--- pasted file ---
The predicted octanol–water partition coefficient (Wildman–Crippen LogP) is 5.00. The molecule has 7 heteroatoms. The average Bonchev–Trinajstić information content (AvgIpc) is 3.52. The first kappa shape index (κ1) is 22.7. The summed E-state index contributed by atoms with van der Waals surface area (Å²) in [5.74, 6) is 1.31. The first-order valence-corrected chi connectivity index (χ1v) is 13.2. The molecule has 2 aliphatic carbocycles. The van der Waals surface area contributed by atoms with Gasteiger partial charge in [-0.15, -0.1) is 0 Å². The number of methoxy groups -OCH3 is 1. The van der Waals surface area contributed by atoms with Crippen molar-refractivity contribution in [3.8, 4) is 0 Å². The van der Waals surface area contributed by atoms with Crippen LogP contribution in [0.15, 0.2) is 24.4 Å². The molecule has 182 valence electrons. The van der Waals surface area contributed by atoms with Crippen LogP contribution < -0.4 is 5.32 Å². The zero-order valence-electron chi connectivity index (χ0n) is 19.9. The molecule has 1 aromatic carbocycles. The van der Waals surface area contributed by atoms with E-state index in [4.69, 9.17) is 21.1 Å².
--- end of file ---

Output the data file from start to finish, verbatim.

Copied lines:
The predicted octanol–water partition coefficient (Wildman–Crippen LogP) is 5.00. The molecule has 7 heteroatoms. The average Bonchev–Trinajstić information content (AvgIpc) is 3.52. The first kappa shape index (κ1) is 22.7. The summed E-state index contributed by atoms with van der Waals surface area (Å²) in [5.74, 6) is 1.31. The first-order valence-corrected chi connectivity index (χ1v) is 13.2. The molecule has 2 aliphatic carbocycles. The van der Waals surface area contributed by atoms with Gasteiger partial charge in [-0.15, -0.1) is 0 Å². The number of methoxy groups -OCH3 is 1. The van der Waals surface area contributed by atoms with Crippen molar-refractivity contribution in [3.8, 4) is 0 Å². The van der Waals surface area contributed by atoms with Crippen LogP contribution in [0.15, 0.2) is 24.4 Å². The molecule has 182 valence electrons. The van der Waals surface area contributed by atoms with Crippen LogP contribution < -0.4 is 5.32 Å². The zero-order valence-electron chi connectivity index (χ0n) is 19.9. The molecule has 1 aromatic carbocycles. The van der Waals surface area contributed by atoms with E-state index in [4.69, 9.17) is 21.1 Å².